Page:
Retail sales unexpectedly declined in June for a third straight month, a sign that limited progress in job creation is holding back the biggest part of the economy. The 0.5 percent drop followed a 0.2 percent decrease in May, Commerce Department figures showed yesterday in Washington. The decline was worse than the most-pessimistic forecast in a Bloomberg News survey in which the median projection called for a 0.2 percent rise.
“The lower-income consumer continues to be very stressed” because of weak job growth, Howard Levine, chairman and chief executive of Family Dollar Stores Inc., told analysts on a June 28 conference call.
Discussing easing options in response to questions from Senator Bob Corker, a Tennessee Republican, Bernanke said there are “different types of purchase programs that could include Treasuries, or could include Treasuries and mortgage-backed securities.”
Bernanke also told lawmakers that U.S. fiscal policies are on an “unsustainable path” that must be corrected with a “credible” plan to control deficits, while avoiding damage to the recovery from spending cuts and tax increases that will take effect next year if Congress doesn’t act.
Unless Congress acts, $600 billion in tax increases and spending cuts are set to take effect automatically at the start of next year.
The so-called fiscal cliff would push the economy into a “shallow recession” early next year, Bernanke said, citing an estimate from the Congressional Budget Office. “Additional negative effects” would result from public uncertainty about spending plans, including the debt ceiling, he told lawmakers.
The Fed chairman said Europe’s financial markets and economy “remain under significant stress,” and that’s creating “spillover effects” in the rest of the world, including the U.S. “The possibility that the situation in Europe will worsen further remains a significant risk to the outlook.”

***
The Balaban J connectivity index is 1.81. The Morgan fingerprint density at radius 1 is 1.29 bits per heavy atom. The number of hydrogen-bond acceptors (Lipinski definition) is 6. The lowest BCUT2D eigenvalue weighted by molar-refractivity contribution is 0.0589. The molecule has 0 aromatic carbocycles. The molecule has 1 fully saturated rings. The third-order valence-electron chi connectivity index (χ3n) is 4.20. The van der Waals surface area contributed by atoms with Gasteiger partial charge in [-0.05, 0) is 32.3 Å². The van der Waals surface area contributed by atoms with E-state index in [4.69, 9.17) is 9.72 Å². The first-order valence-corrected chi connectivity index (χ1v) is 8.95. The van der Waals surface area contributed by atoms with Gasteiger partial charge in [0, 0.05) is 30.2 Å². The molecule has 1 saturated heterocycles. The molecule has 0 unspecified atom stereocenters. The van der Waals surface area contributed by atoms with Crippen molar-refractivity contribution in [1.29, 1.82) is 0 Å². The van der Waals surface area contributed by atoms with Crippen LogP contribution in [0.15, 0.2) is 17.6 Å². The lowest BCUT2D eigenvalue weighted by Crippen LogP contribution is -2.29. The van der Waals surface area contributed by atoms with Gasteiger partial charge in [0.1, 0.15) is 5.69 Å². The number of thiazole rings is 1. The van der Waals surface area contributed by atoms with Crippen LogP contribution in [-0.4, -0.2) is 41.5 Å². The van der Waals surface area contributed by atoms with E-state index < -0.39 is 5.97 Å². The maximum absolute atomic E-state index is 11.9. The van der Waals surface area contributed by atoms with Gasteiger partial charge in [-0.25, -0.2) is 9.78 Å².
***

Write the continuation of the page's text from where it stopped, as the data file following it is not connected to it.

The Fed chief is scheduled to testimony tomorrow before the House Financial Services Committee.
Bernanke, responding to questions, said the Fed was concerned by the underreporting of London interbank offered rates and had a “substantial response” to address the problem.
The disclosures are “not only very troubling in themselves but they have the effect of undermining public confidence in financial markets,” Bernanke said. He said the Fed didn’t have information to suggest banks were manipulating rates “for profit,” only that some banks were “possibly submitting low rates to avoid appearing weak” during the financial crisis, he said.
The New York Fed knew “some banks” were potentially understating submissions for Libor as early as 2007, according to a statement posted on its website on July 13. A Barclays Plc employee told a New York Fed staff member in April 2008 that the U.K.’s second-largest lender was underreporting its rate to avoid a “stigma,” the Fed bank said.